By Dan Bernstein- senior columnist

(CBS) It doesn’t directly disparage a group of people, nor is it an insult or a slur in and of itself.

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The Blackhawks’ iconic Indian head logo is representative not of a man or a people first, but rather a World War I machine gun battalion that was named after a man – Black Hawk – who was leader of the Sauk tribe in the early 19th century. That layer of abstraction may help to provide some insulation from the prevailing winds.

Still, it’s the cartoon face of an ethnic minority emblazoned on shirts and hats, and there’s something inherently uncomfortable about that.

The Washington Redskins’ name has been deemed offensive by the US Patent Office, its trademark protection removed for that reason. It is the nature of Redskins owner Dan Snyder to relish the battle against the forward march of history, even as he casts himself more villainously with each defiant statement, now close to declaring that his precious racial epithet will have to be pried from his cold, dead hands. When the fight culminates, it will be messy.

In Cleveland, meanwhile, the owners of the Indians have chosen a more deliberate, business-like approach regarding their grinning crimson face of Chief Wahoo. Understanding its basic wrongness, they have begun a measured phase-out in a way designed to remove him without large-scale public conflict. The slow fade of the Chief coincides with increased use of their block “C” as the primary logo, with their marketing department now looking for every opportunity not to employ him. In time he will be entirely discontinued, but not forcibly erased.

Blackhawks executives understand that attitudes toward the use of such images are changing and that arguments invoking tradition and honor ring increasingly hollow when used to rationalize a picture of a war-painted Native American on a hockey sweater.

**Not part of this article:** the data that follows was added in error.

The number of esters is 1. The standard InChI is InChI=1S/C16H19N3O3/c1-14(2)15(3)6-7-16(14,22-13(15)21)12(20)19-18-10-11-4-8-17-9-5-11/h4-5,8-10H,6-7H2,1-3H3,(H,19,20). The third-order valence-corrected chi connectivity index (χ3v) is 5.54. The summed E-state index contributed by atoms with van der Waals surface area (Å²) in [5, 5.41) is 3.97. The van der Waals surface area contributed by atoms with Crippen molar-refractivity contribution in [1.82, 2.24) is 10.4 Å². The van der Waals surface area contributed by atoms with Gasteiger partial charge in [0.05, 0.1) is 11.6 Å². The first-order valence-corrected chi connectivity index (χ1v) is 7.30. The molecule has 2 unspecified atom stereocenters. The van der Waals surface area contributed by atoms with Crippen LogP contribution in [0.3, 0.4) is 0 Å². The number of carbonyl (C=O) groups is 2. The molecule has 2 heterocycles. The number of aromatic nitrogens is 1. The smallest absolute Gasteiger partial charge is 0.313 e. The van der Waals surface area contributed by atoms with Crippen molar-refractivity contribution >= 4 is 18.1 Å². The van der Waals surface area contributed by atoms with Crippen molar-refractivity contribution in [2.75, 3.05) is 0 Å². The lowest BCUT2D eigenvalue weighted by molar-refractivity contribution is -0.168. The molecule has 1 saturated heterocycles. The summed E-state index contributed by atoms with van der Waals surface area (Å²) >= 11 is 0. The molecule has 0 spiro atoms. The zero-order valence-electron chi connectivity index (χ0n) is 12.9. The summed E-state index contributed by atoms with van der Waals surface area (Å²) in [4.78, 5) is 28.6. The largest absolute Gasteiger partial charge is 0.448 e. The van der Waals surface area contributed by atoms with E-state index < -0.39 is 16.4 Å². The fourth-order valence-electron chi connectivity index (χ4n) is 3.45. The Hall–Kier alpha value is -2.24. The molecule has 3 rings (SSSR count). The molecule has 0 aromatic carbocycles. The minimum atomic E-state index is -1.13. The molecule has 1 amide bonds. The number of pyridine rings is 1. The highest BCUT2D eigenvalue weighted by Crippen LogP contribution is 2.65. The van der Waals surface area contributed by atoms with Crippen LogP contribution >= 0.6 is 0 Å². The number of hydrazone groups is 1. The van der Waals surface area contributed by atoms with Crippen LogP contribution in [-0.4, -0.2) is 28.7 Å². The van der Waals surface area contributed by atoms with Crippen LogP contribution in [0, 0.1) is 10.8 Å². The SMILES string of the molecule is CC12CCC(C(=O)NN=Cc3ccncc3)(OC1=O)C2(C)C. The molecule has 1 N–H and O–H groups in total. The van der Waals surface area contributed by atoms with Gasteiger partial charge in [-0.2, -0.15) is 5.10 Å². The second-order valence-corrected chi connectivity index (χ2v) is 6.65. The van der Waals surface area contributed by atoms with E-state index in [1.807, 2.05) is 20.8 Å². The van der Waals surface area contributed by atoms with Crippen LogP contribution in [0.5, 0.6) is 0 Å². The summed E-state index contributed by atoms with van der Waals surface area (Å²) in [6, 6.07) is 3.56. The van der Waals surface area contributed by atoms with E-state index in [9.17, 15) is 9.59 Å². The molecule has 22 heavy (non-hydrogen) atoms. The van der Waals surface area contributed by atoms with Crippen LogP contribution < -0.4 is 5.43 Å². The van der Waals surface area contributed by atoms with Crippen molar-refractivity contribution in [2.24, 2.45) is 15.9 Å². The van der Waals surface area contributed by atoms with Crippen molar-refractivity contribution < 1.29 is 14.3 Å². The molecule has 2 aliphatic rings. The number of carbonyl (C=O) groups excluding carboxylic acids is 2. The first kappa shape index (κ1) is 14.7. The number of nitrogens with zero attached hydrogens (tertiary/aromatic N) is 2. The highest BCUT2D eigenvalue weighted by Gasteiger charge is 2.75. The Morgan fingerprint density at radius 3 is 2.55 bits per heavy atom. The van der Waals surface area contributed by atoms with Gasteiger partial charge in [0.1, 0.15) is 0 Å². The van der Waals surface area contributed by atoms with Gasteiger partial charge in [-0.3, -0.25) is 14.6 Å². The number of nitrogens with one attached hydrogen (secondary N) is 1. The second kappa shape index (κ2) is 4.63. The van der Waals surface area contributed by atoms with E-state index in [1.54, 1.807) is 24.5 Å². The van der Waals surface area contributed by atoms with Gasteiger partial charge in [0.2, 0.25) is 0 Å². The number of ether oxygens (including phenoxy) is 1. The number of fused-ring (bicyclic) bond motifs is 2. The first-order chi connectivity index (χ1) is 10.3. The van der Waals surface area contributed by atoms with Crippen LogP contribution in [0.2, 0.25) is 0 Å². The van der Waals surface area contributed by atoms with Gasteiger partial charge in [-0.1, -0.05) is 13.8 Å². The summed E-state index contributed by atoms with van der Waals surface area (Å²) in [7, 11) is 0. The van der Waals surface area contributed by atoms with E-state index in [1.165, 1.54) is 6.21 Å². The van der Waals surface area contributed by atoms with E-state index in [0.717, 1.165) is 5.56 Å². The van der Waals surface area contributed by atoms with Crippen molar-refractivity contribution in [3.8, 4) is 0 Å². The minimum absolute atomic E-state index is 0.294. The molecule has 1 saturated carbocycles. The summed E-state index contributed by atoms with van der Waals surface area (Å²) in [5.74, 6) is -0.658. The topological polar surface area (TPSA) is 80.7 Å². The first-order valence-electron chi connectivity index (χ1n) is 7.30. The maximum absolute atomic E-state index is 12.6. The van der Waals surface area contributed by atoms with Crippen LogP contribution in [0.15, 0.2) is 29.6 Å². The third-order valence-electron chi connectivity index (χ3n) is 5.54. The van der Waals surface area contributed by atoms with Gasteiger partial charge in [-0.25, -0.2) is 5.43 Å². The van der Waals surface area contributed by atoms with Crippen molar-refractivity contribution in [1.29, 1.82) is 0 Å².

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The Blackhawks haven’t been the subject of organized protest by anyone claiming to be wronged by the use of the logo, and they’ve always managed their optics with careful professionalism. To the Hawks, the Indian head is serious business.

But that doesn’t mean it will always be OK to use the likenesses and trappings of a specific ethnic culture – even one generalized theatrically – to market a professional sports team. Feathered headdresses and crossed tomahawks and “Commit to the Indian” are all part of the fun that surrounds what actually matters, not the essence of it, and the general trend in sports is away from such things.

Colleges and high schools began to set the example years ago with their decisions to end the use of Native American names and symbols, as even the University of Illinois finally dispensed with its ridiculous, buckskin-clad dancing boy despite howls of righteous anger from backward rural folk. That has meant that those remaining — Florida State, the Cleveland Indians, the Atlanta Braves and, yes, the Blackhawks – now earn more scrutiny as notable exceptions.

As with Cleveland, the Hawks have a secondary logo that has become nearly as commonplace as the Indian head on team gear seen across Chicago in the taverns and schoolyards. It too is a “C,” still including the crossed tomahawks but not making use of a smiling, tan face. When we see it worn proudly by a fan on a cap or a T-shirt or stuck to the back of the car in front of us at a stoplight, we aren’t specifically conscious of the absence of the Indian head. Instead, the immediate association remains direct and positive, accomplishing the same goal of representative emotional connection.

There could come a day when the Blackhawks feel it’s right to place that logo on the sweaters, too, and on the floor of their locker room, similarly protected from unmindful footsteps of disrespect.

And that would be just fine.

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Follow Dan on Twitter @dan_bernstein and read more of his columns here.